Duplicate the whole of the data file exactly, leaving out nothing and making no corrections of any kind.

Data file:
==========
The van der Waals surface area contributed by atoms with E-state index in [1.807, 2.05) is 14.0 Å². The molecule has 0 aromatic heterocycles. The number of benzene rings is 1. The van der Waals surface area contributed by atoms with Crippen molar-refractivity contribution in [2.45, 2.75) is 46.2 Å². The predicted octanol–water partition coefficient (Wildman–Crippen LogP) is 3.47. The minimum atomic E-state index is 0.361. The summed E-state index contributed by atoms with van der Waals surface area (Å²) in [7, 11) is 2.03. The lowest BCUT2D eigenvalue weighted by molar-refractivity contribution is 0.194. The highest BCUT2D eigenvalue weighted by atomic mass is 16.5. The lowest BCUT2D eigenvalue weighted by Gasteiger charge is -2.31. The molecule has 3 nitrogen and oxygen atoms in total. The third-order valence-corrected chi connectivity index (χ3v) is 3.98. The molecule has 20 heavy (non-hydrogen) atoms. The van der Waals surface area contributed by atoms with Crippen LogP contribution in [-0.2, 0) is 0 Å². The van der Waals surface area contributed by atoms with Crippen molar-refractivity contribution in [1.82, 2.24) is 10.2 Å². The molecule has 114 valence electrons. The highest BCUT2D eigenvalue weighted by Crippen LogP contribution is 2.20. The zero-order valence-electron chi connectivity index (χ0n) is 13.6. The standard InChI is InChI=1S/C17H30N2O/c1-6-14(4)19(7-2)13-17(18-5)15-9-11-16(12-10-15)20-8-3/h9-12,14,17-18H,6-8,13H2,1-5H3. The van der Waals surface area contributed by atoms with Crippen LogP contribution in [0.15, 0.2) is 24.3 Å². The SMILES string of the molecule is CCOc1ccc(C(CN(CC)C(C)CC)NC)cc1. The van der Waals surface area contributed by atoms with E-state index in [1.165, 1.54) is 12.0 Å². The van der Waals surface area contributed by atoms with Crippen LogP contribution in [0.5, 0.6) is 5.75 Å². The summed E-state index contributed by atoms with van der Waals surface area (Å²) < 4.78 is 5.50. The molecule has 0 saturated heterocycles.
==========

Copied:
The van der Waals surface area contributed by atoms with E-state index in [1.807, 2.05) is 14.0 Å². The molecule has 0 aromatic heterocycles. The number of benzene rings is 1. The van der Waals surface area contributed by atoms with Crippen molar-refractivity contribution in [2.45, 2.75) is 46.2 Å². The predicted octanol–water partition coefficient (Wildman–Crippen LogP) is 3.47. The minimum atomic E-state index is 0.361. The summed E-state index contributed by atoms with van der Waals surface area (Å²) in [7, 11) is 2.03. The lowest BCUT2D eigenvalue weighted by molar-refractivity contribution is 0.194. The highest BCUT2D eigenvalue weighted by atomic mass is 16.5. The lowest BCUT2D eigenvalue weighted by Gasteiger charge is -2.31. The molecule has 3 nitrogen and oxygen atoms in total. The third-order valence-corrected chi connectivity index (χ3v) is 3.98. The molecule has 20 heavy (non-hydrogen) atoms. The van der Waals surface area contributed by atoms with Crippen LogP contribution in [-0.2, 0) is 0 Å². The van der Waals surface area contributed by atoms with Crippen molar-refractivity contribution in [1.82, 2.24) is 10.2 Å². The molecule has 114 valence electrons. The highest BCUT2D eigenvalue weighted by Crippen LogP contribution is 2.20. The zero-order valence-electron chi connectivity index (χ0n) is 13.6. The standard InChI is InChI=1S/C17H30N2O/c1-6-14(4)19(7-2)13-17(18-5)15-9-11-16(12-10-15)20-8-3/h9-12,14,17-18H,6-8,13H2,1-5H3. The van der Waals surface area contributed by atoms with Crippen LogP contribution in [0.15, 0.2) is 24.3 Å². The SMILES string of the molecule is CCOc1ccc(C(CN(CC)C(C)CC)NC)cc1. The van der Waals surface area contributed by atoms with E-state index in [1.165, 1.54) is 12.0 Å². The van der Waals surface area contributed by atoms with Crippen LogP contribution in [0.5, 0.6) is 5.75 Å². The summed E-state index contributed by atoms with van der Waals surface area (Å²) < 4.78 is 5.50. The molecule has 0 saturated heterocycles.